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Priest Kanstantsin Burykin, known as ‘Father with swastikas’ is just a symptom of the big problems faced by the Orthodox Church in Belarus, said Pavel Sevyarynets, a former political prisoner and co-chairman of the Belarusian Christian Democracy party.
“We should launch a campaign and ask hard questions, e.g. who is really responsible for the fact that the priest in the Orthodox Church propagated Nazism,” he believes.
Until recently, Burykin, a Russian citizen and native of Russia’s Omsk, has been a star of Belarusian state-run TV. Firstly, as a priest who never got theological education but headed a church in the village of Hatava near Minsk.
“I was burning with the desire to build a church. I wanted to start it from scratch,” he recalled.
Secondly, Burykin established a sports club affiliated with the church and actually led the Belarusian Powerlifting Federation – he was deputy chairman of its nominal head, Police Colonel Henadz Kalesnik. Burykin promoted family values and a healthy lifestyle.
But in November, Belarusians learned about other values of Father Kanstanstin. Burykin was arrested by the Investigative Committee for illegal actions with regard to ammunition. According to independent journalists’ information, Burykin wasted budget funds allocated to sport activities and never backtracked his neo-Nazi views. Previously, he was a priest of the Belarusian branch of the Russian National Unity (RNE), a neo-Nazi organization. There are at least three swastika tattoos on Burykin’s body. The Orthodox priest maintained close contact with pro-Kremlin imperial organizations – directly from the church in Hatava.
“We support the movement ‘Fraternal Path’, ‘Russian Jogging’. We support and bless them,” Burykin said in a video filmed 4 years ago.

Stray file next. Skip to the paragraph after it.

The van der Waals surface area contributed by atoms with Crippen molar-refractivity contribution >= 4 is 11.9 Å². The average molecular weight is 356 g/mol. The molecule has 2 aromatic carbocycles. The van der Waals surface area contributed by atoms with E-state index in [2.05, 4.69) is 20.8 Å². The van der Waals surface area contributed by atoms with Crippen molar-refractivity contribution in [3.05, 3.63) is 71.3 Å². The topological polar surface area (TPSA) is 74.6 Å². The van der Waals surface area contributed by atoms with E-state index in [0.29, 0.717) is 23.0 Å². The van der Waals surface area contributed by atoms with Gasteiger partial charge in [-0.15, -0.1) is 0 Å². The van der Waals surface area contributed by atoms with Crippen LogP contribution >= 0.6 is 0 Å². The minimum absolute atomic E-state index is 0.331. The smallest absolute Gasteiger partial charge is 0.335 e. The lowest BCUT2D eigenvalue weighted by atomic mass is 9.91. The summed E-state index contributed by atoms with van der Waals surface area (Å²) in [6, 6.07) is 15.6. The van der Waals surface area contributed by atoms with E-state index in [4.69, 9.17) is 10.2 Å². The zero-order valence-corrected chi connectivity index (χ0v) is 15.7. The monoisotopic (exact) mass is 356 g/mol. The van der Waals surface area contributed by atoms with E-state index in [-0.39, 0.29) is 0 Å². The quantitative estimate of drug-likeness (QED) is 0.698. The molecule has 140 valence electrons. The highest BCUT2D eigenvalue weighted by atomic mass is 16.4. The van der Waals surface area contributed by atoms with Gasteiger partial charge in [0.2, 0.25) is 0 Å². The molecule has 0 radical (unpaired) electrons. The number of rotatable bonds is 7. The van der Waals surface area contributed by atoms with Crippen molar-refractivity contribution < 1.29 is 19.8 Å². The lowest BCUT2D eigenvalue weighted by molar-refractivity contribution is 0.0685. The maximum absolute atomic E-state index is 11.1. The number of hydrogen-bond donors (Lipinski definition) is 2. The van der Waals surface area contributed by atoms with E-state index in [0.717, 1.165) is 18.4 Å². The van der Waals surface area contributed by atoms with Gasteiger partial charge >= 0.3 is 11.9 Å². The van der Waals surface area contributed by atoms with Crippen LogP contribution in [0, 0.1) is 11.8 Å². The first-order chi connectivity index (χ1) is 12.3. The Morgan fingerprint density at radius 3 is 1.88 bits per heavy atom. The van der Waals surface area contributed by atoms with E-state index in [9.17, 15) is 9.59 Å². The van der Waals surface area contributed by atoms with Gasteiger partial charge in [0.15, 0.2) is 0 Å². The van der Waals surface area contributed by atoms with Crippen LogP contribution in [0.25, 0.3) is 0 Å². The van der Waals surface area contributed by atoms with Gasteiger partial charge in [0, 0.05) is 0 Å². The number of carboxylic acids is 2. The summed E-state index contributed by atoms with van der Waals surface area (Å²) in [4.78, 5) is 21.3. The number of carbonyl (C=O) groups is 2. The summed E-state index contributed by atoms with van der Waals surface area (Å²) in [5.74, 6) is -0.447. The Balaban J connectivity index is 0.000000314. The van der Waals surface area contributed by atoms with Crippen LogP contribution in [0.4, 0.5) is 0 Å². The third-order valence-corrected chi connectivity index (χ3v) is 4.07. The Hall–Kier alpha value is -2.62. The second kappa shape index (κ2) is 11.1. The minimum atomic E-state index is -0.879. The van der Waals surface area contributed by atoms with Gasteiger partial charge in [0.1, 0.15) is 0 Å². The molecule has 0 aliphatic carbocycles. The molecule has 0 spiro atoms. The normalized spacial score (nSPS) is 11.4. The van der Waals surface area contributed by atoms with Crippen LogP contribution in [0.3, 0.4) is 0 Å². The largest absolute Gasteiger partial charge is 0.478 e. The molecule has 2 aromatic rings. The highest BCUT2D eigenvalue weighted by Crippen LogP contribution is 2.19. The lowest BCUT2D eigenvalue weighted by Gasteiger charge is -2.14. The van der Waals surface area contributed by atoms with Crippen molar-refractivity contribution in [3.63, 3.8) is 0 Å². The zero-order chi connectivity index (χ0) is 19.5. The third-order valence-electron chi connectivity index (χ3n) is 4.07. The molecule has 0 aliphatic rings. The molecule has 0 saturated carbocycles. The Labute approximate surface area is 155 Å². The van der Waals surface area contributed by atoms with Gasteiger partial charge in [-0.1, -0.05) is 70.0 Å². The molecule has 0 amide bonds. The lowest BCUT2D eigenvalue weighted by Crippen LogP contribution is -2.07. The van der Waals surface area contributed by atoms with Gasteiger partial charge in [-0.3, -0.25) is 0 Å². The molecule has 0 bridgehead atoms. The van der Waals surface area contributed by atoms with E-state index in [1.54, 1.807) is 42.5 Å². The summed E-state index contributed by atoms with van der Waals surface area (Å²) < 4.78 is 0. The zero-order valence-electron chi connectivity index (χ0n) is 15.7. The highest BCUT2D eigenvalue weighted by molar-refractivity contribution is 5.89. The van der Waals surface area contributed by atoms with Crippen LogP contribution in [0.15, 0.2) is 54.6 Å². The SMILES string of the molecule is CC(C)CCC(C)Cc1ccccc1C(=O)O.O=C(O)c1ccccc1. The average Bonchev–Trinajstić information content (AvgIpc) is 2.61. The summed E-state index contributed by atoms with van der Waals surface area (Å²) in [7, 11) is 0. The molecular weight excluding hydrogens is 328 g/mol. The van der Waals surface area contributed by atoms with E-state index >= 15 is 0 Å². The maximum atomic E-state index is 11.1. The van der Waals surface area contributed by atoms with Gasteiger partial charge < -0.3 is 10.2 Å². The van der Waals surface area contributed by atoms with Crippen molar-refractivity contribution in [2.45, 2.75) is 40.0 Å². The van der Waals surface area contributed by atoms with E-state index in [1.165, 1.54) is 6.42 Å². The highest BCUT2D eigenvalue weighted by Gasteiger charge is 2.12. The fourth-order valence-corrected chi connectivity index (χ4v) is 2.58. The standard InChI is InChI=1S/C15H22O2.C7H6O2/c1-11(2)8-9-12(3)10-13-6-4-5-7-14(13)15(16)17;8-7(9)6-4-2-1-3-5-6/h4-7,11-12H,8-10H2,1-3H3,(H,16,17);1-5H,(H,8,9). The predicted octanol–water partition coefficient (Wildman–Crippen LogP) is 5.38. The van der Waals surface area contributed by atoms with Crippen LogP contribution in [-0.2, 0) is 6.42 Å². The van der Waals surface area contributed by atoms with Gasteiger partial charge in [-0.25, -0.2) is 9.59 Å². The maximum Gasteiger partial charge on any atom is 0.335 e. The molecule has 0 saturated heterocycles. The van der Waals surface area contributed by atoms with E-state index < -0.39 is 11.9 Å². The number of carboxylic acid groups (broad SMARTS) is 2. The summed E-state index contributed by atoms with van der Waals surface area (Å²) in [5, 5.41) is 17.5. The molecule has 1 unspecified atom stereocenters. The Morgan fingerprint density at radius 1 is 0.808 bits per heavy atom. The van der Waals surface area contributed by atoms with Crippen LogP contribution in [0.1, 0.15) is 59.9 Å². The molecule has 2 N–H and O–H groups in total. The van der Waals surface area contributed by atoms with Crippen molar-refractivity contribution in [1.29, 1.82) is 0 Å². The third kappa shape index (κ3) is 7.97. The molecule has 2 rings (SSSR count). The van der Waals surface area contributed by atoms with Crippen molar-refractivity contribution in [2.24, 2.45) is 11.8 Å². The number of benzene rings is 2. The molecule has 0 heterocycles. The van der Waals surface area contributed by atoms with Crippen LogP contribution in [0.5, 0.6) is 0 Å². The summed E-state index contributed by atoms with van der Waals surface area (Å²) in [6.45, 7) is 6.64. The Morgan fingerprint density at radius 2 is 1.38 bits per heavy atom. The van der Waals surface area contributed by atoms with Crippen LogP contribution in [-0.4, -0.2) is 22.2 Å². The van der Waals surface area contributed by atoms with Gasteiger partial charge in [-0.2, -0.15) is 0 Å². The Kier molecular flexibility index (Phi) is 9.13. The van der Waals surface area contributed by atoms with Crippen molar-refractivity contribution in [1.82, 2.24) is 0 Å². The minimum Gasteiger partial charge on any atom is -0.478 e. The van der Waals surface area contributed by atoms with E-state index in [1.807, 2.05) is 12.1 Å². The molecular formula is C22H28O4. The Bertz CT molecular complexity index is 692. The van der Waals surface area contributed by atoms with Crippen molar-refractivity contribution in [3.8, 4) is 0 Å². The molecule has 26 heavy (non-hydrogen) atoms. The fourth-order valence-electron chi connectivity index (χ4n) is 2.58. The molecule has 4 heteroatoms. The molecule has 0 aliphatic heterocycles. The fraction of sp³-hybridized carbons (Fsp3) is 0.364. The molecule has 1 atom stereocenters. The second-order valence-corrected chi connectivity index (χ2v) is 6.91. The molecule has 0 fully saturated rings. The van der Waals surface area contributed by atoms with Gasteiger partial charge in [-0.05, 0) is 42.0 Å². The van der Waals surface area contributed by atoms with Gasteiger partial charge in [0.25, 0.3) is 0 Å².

Moreover, it emerged that there is chandelier in the shape of swastika and a picture Burykin painted in the style of the Third Reich in his flat. Local parishioners are still in shock:
“And we had our child baptized there. What is going to happen now?”
“No one could even suspect him of such things! He is always cultural and polite, he always answered my questions when I went to confession.”
“A priest must not be engaged in shady dealings! First of all, he is a priest. Arms and a priest are inconsistent.”
According to Pavel Sevyarynets, such cases are not uncommon in some dioceses of the Russian Orthodox Church where the so-called ‘Russian World’ blooms and hostility to the Belarusian language and independence is incited:
“Such ‘Fathers’ may be at disposal of Russian-backed separatists who come here, sow the seeds of hatred and order to prepare for a war.”
For example, in Vyalikaye Stsikleva not far Minsk, pro-Russian center ‘Cossacks’ Salvation‘ organized a training camp for youngsters straight on the church lands. Its participants, teenagers aged 14-18 years, learned how to shoot and deal with mines and knives.
“We have a body-conditioning programme and teach skills of weapons disassembly-assembly,” Pyotr Shapko, Cossacks’ Salvation director, said.
The local priests helps Mr Shapko in the psychological andd ideological indoctrination of the youth.
“The deacon of our church told them about Lives of Saints, there are icons of saint warriors and martyrs in the church,” Shapko stressed.
Similarly, with the assistance of Otrhodox Church deacons, Russian neo-Nazis – militants of the unrecognised Donetsk and Luhansk republics – organized camps for Belarusian teenagers in the country’s Vitsebsk region.
Yaraslau Stseshyk/MS, Belsat.eu